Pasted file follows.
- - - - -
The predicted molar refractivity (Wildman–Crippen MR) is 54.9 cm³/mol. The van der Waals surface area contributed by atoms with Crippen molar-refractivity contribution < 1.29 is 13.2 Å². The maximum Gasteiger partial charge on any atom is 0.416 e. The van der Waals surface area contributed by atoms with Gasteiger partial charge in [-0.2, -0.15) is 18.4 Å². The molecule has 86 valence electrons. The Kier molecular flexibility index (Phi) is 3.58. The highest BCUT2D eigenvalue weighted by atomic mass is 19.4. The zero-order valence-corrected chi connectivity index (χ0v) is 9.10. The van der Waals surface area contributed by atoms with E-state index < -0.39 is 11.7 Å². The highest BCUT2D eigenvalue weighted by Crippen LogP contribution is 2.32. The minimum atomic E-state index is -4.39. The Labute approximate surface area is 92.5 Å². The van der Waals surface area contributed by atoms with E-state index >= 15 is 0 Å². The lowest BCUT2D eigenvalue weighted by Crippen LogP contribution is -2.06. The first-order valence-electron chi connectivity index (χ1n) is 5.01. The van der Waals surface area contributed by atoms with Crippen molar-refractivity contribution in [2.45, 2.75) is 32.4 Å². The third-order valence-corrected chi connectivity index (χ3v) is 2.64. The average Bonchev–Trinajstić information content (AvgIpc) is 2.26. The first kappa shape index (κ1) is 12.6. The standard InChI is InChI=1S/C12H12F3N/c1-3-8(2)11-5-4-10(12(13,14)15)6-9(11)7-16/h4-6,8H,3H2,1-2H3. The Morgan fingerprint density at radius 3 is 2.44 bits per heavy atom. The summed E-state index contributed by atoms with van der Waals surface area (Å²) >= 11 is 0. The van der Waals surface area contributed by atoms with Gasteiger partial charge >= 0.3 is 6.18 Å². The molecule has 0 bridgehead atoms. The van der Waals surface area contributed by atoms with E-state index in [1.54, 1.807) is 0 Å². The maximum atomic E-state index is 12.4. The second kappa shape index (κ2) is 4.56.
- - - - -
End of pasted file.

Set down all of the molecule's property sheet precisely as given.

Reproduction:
The predicted molar refractivity (Wildman–Crippen MR) is 54.9 cm³/mol. The van der Waals surface area contributed by atoms with Crippen molar-refractivity contribution < 1.29 is 13.2 Å². The maximum Gasteiger partial charge on any atom is 0.416 e. The van der Waals surface area contributed by atoms with Gasteiger partial charge in [-0.2, -0.15) is 18.4 Å². The molecule has 86 valence electrons. The Kier molecular flexibility index (Phi) is 3.58. The highest BCUT2D eigenvalue weighted by atomic mass is 19.4. The zero-order valence-corrected chi connectivity index (χ0v) is 9.10. The van der Waals surface area contributed by atoms with E-state index < -0.39 is 11.7 Å². The highest BCUT2D eigenvalue weighted by Crippen LogP contribution is 2.32. The minimum atomic E-state index is -4.39. The Labute approximate surface area is 92.5 Å². The van der Waals surface area contributed by atoms with E-state index >= 15 is 0 Å². The lowest BCUT2D eigenvalue weighted by Crippen LogP contribution is -2.06. The first-order valence-electron chi connectivity index (χ1n) is 5.01. The van der Waals surface area contributed by atoms with Crippen molar-refractivity contribution in [2.45, 2.75) is 32.4 Å². The third-order valence-corrected chi connectivity index (χ3v) is 2.64. The average Bonchev–Trinajstić information content (AvgIpc) is 2.26. The first kappa shape index (κ1) is 12.6. The standard InChI is InChI=1S/C12H12F3N/c1-3-8(2)11-5-4-10(12(13,14)15)6-9(11)7-16/h4-6,8H,3H2,1-2H3. The Morgan fingerprint density at radius 3 is 2.44 bits per heavy atom. The summed E-state index contributed by atoms with van der Waals surface area (Å²) >= 11 is 0. The van der Waals surface area contributed by atoms with Gasteiger partial charge >= 0.3 is 6.18 Å². The molecule has 0 bridgehead atoms. The van der Waals surface area contributed by atoms with E-state index in [1.54, 1.807) is 0 Å². The maximum atomic E-state index is 12.4. The second kappa shape index (κ2) is 4.56.